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#100BookChallenge

I have had some requests regarding what books I have been reading lately. I made a goal of reading one hundred books (#100BookChallenge is the hashtag I have been using), this year. I am almost at a quarter of the year and I am a couple books behind, but I have a couple on the go as we speak. 

Here is my completed list as of Monday, April 11, 2016 

1. Furiously Happy by Jenny Lawson (Book Review)

2. Parenting Beyond Your Capacity by Reggie Joiner and Carey Nieuwhof (Book Review)

3. Sandcastle Kings: Meeting Jesus in a Spiritually Bankrupt World by Rich Wilkerson 

We never stop to consider that the “us” we’re trying to get them to like isn’t really “us” at all. They are imposters, characters we’re playing. We don’t realize that if we wear the mask for too long, we might never be able to take it off
— Sandcastle Kings
In order to convey Jesus’ love to others, we must be willing to be the voice of Jesus and speak the Word of God to people. As we do this, we will fully experience the compassion of Jesus flowing through us.
— Judah Smith

6. In The Skin Of A Lion - Michael Ondaatje 

7. H3 Leadership: Be Humble. Stay Hungry. Always Hustle. - Brad Lomenick 

This is one of the best leadership books I have read for ministry leaders. We have introduced it into our summer staff reading list as a result of its practical suggestions to implement the leadership principles it covers. (Blog Post: Maintaining Faith Habits)

8. Win Every Week: How to Help Every Parent and Every Small Group Leader Win Every Week (You Lead Series Book 1) by Reggie Joiner

Most parents and leaders don’t want more information—they want better information. Most parents and leaders don’t want more responsibility—they want deeper relationships.
— Reggie Joiner
Do young people feel like they can ask big and tough questions about God in our community? And if not, how can we create more safe places so that they can? So if you know a young person whose big questions about God are causing them to drift from their faith, then I would say, how do you make sure they stay in the conversation? Whether it’s in small group, whether that’s in ongoing one-on-one mentoring with an adult at your church … because if we don’t provide venues for conversation to happen, then they’re going to have conversations in other places and come to conclusions we wish they wouldn’t come to.
— Carey Nieuwhof
Ultimately, the key to doing your best work in the least amount of time is to find those times that you do specific activities best, and do as much of those activities in that time period as possible.
— Claire Diaz-Ortiz
Moment Making is not for the weak at heart. Sometimes our moments crash and burn at the speed of a fighter jet plummeting toward earth in a fireball. At that velocity, sometimes there is nothing else you can do besides eject, but if you can hold on, sometimes you are presented with an even more incredible moment than what you thought was possible.
— Carlos Whittaker
The perfect equilibrium of two different ways of looking at the world: the need to talk about yourself, compared with the need to let people talk about what was happening around them. One could never have existed without the other. That balance, or battle, had created Twitter. A tool that could be used by corporate titans and teens, by celebrities and nobodies, by government officials and revolutionaries. A place where people with fundamentally different views of the world, like Jack and Ev, could converse.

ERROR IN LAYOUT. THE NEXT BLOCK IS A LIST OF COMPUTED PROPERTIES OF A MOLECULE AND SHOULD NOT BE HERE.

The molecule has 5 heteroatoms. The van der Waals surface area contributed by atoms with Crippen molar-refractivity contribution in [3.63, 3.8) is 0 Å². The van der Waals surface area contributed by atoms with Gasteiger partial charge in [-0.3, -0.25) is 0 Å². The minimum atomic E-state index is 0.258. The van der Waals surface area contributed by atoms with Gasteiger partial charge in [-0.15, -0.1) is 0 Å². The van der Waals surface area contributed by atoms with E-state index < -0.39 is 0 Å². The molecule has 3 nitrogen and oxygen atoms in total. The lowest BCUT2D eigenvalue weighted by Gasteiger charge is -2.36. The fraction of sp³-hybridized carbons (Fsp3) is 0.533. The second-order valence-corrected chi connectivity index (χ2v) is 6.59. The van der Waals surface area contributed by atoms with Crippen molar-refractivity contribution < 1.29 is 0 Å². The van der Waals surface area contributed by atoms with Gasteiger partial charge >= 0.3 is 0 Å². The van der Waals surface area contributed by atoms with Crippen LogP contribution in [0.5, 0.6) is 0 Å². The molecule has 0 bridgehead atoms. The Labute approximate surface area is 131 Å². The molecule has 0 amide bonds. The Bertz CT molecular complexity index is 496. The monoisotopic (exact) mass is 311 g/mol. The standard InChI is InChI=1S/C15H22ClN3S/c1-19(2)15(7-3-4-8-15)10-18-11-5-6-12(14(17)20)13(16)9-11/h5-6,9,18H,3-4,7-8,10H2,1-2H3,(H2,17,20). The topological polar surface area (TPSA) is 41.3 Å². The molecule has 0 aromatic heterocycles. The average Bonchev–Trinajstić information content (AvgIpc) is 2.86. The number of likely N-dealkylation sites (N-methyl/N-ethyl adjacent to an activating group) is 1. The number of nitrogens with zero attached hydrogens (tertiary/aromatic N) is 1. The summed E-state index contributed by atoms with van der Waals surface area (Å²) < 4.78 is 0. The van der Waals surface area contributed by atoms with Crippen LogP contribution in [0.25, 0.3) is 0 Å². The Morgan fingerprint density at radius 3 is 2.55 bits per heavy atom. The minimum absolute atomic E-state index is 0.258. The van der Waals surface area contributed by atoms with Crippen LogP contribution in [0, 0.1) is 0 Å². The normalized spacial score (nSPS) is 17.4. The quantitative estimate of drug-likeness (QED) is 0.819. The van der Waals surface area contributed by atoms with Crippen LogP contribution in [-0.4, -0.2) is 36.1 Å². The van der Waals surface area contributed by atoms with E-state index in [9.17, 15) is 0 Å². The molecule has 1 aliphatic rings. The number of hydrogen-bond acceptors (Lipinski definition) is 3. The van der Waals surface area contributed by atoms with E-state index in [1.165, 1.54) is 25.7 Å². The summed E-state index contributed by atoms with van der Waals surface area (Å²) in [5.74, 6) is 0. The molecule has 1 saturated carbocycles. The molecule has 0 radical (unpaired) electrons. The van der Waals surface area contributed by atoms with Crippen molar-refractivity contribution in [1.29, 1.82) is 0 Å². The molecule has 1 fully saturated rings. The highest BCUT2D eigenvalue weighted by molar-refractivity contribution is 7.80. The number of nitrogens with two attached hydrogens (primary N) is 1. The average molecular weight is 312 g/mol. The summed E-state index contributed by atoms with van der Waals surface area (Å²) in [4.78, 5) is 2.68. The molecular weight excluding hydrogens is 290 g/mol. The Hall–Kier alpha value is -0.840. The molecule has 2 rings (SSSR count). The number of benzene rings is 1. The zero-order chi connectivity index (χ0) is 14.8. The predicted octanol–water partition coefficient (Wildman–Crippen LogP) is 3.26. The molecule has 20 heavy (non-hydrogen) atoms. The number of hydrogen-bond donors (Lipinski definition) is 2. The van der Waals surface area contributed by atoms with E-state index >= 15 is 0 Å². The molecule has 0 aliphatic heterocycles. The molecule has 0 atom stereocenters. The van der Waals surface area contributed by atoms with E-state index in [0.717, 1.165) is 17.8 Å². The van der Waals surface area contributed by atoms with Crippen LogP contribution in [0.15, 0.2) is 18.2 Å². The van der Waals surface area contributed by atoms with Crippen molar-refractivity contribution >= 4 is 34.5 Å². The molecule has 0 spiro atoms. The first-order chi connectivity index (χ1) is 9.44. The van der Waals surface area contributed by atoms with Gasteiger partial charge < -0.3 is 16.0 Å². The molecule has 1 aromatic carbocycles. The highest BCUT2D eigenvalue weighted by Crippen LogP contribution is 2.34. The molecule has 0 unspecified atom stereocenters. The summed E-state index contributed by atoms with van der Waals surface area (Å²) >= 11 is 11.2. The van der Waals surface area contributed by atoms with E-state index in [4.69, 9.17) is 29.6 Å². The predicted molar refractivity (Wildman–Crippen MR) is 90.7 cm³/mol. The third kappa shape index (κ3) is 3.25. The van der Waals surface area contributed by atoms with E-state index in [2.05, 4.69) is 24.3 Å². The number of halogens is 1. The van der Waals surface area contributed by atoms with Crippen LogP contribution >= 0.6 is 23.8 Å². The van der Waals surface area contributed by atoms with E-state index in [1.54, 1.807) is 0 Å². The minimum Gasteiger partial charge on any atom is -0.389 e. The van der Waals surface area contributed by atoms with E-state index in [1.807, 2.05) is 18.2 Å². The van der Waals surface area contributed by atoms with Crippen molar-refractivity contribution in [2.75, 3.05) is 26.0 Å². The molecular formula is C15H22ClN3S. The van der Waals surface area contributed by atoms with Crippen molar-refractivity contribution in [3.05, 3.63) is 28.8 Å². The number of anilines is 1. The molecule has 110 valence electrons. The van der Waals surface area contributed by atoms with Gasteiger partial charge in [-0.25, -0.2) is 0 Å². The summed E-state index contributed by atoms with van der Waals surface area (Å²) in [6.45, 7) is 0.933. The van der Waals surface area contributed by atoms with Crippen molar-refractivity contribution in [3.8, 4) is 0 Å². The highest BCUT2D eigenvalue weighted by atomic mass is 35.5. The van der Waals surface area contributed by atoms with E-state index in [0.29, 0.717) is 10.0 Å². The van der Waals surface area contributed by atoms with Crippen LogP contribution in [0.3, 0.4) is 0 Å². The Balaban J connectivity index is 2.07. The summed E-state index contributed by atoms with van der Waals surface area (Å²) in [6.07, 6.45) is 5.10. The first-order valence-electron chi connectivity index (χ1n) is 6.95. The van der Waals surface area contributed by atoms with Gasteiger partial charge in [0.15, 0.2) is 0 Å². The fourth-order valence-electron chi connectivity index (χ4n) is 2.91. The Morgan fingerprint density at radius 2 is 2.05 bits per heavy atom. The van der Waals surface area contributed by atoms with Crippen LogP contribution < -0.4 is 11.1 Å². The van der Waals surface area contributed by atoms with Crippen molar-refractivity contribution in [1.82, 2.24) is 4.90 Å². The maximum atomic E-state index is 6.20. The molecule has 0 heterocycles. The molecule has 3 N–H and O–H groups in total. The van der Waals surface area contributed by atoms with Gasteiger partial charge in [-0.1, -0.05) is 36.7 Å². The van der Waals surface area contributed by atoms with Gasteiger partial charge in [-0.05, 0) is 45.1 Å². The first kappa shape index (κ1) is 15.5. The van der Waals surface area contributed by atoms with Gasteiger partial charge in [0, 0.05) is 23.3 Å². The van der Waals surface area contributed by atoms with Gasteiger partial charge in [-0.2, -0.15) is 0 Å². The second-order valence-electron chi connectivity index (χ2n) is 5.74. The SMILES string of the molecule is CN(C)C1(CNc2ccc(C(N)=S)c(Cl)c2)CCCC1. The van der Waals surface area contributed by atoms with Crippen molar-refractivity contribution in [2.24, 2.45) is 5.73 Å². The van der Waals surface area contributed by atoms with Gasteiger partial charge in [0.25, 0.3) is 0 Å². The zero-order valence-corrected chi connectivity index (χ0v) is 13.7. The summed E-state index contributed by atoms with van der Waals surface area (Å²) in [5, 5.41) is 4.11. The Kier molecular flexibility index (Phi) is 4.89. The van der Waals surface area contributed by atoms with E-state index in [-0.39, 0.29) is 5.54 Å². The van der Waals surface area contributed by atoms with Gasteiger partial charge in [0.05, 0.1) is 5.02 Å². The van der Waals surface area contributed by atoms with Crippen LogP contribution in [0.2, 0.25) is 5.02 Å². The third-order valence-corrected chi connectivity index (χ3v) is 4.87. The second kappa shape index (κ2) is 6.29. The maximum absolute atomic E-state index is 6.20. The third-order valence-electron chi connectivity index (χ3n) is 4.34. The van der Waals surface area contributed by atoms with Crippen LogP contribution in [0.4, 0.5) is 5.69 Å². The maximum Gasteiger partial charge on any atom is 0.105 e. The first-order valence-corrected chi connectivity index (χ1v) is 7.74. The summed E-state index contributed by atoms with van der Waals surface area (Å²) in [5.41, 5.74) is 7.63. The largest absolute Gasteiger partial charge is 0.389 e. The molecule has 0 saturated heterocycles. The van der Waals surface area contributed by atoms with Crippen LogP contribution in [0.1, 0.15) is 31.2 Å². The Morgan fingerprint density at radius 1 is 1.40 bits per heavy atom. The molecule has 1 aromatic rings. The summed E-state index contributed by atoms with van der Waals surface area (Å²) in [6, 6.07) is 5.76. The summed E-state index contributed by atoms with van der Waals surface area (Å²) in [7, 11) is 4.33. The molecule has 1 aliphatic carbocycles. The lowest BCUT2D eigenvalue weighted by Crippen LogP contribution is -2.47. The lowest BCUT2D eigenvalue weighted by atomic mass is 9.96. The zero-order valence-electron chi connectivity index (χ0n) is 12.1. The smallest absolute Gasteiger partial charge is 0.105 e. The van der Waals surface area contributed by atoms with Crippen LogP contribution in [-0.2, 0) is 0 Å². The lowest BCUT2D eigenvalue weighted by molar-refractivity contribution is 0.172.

— Nick Bilton
Ego affected them all: Noah, Jack, Ev, and Biz. They were all driven by it. For Noah ego became a tool for reflection, for trying to understand whom he had wronged in the past and how he could be a better person in the future. For Jack it had the opposite effect, causing him to obsess over who had wronged him in the past and how he could return to the spotlight in the future. And what better way to achieve this goal than to eclipse other people’s egos?
— Nick Bilton

17. LEADING NOT NORMAL VOLUNTEERS: A NOT NORMAL GUIDE FOR LEADING YOUR INCREDIBLE, QUIRKY TEAM by Sue Miller and Adam Duckworth

This is a companion book to number 9 on this list. It is well worth the read and I would recommend ministry leaders to read this and then work through the volunteer version as a team. 

18. The Book of Matthew - The Bible

19. How to Be Here: A Guide to Creating a Life Worth Living - Rob Bell

20. Courageous Leadership: Field-Tested Strategy for the 360° Leader - Bill Hybels 

Please don’t miss this. If God has given you a kingdom vision, if you see it clearly and feel it deeply, you had better take responsibility for it. You had better give your life to it. That’s why God made you a leader. That’s your unique calling. That’s what you and I will be held accountable for someday.
— Bill Hybels

21. Ready Player One - Ernest Cline

22. Lead Small by Reggie Joiner and Tom Shefchunas 

23. Creating a Lead Small Culture: Make Your Church a Place Where Kids Belong
By Reggie Joiner, Kristen Ivy, Elle Campbell 

(Blog Post: Someone & Somewhere)

24. Glorious Ruin: How Suffering Sets You Free by Tullian Tchividjian

Like Job’s friends, we prefer the safety of “if-then” conditionality. Suffering, however, often serves as an unwanted reminder that reality does not operate according to our preferences.
— Tullian Tchivdjian

25. media.faith.culture by Brett Ullman

The noisy messages that are making up our choices, values, and belief systems allow us to do one thing very well—hide.
— Brett Ullman

What are you reading? 

What books would you recommend I read in the next few months?

I would love to hear what books have changed your leadership style, or have just made your life better for reading them. Leave me a note below, or send me a tweet.